Ajith Kumar A S
While having tea at local tea shops around Trivandrum city I have seen lot of workers, may be from Bengal, Orissa or Bihar. They (A problem- No other terms to use other than “they”) would be very active having tea, snacks, talking to each other, talking to the shopkeeper, laughing, talking on phone. For many years I have been seeing this. They have been a part of our city life and the economic process. There are many shops that sustain/depend on the migrant workers. They keep a strong connection with their relatives. We hear them talking on phone with their relatives and family in their languages unfamiliar to us. They do have relatives, families, places they have grown up in, places to return. “We” do have relatives working in different places and we do keep close relations with them. What makes migrant workers from the “north” different or how do they “disturb” or become a threat for “us”? The question would be who owns what is known as Kerala?
This Sunday, migrant workers who gathered in Gandhi park, a public park in Trivandrum, were driven out by the police. The police say they are involved in many of the criminal activities in the city. The fort police have made it clear that hereafter “they” won’t be allowed to gather there. We have to be aware that for a long time the government has been involved in racial profiling of these workers. We did see similar instances in our neighboring state Tamil Nadu when five migrant workers (“suspected robbers”) were shot dead in an “encounter”. Police allege with a patronizing male tone that on Sundays they gather there after getting drunk and indulge in criminal activities mostly against women. While for many years “criminal” activities are not directly connected to any particular community or people from a particular territory, there are some stereotypes about criminals- dark, flabby, people from colonies, from Tamil Nadu- an image that represents everything that the middle class Malayali feels they don’t look like.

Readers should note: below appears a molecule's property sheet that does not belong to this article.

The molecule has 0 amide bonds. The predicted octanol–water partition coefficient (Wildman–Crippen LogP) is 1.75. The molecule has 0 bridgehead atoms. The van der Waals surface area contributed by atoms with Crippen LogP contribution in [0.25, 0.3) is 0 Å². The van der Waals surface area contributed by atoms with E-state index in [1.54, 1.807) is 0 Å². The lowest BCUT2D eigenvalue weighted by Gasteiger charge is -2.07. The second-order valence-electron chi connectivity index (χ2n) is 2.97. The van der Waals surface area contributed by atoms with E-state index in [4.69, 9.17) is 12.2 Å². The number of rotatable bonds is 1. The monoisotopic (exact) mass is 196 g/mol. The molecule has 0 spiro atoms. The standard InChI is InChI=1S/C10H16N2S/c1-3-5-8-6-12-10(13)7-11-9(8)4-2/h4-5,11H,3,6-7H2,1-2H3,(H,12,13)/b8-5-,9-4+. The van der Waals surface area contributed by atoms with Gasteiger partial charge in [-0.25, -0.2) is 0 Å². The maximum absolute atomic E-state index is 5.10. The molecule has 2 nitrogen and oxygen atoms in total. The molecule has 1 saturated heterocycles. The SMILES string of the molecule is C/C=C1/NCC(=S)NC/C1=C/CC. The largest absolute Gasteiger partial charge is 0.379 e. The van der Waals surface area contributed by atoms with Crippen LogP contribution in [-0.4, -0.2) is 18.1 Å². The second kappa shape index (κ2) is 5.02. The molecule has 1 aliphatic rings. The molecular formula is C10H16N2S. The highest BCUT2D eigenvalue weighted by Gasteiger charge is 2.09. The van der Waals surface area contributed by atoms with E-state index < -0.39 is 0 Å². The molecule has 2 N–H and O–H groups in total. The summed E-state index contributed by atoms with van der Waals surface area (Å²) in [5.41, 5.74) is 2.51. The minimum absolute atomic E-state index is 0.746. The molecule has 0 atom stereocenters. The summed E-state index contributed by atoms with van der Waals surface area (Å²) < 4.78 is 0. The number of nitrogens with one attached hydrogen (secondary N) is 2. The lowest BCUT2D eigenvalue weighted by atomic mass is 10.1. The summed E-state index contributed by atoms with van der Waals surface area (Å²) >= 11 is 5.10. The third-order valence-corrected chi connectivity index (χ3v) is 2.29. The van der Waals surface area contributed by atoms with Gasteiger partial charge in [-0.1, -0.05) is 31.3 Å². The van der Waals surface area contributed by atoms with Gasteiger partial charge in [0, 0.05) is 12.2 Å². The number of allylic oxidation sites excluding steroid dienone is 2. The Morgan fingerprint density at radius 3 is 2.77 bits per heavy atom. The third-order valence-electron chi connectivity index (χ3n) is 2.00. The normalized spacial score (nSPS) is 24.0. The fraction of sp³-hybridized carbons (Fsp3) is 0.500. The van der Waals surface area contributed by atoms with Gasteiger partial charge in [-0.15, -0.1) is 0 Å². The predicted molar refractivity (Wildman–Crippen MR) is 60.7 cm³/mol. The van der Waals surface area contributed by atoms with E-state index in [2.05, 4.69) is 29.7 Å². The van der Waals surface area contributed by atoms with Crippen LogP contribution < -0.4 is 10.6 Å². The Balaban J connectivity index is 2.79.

Why does others’ pleasure disturb us so much? Why can’t they spend their leisure time in a public space? Can “we” insist that, their duty (or burden?) is to work for “us” and keep our lives comfortable and safe while they have no right to enjoy? They have to be essentially “laborers”? The dominant “Left'” advocates the unity among workers, they would shout slogans like “sarvarajya thozhilaalikale sanghadikkuvin“, a call for the workers of the world to unite. The problems is that this slogan just addresses the workers of different countries but misses the differences and discrimination based on caste, race and gender (and many more categories). The migrant worker, I think, is defined by many lacks and excess. A migrant worker is never completely a worker. They are a hyphenated category that doesn’t easily fit into “sarva rajya thozhilaali“. It may be the reason we don’t see any trade unions supporting these unorganized workers. The displacement and discrimination they face in the workplace and public space is complex.
The tourist slogan “god’s own country’ carries the violence of the Travancore monarchy’s history of violence. It depicts the history of the country “owned” by the monarchy offered to lord padmanabha to escape the anti-monarchy struggles by the lower caste. The history of modern Kerala is more violent. The landless Dalits and Adivasis are never the “owners” of the “country” known as Kerala. The Malayali self emerged defining itself against its low others: the Dalits, Adivasis and Muslims. The authoritative erasure of Ayyankali’s history from the history of Kerala in EMS’s “malayalikalude mathrubhumi” tells this in volumes. We could also remember that the Trivandrum ‘Malayali” public was also irritated by the adivasi struggle in front of the secretariat led by C K Janu because, maybe, they thought that they owned the space. The xenophobic hate campaign against Muslims in the state by the Malayali (the Malayali even ridicules Malappuram district as a separate country) also exposes the claims of the Malayali self on the Kerala state.
If Malayali is such a problematic and exclusive category in itself, for whose interests are you trying to purge out the migrant workers? I am sure that they don’t need patronizing sympathy that some of the FB-ian Malayalees are offering. They have the right to work, live and celebrate in this part of the world.
Ajith Kumar A S is a Dalit musician and writer based in Trivandrum.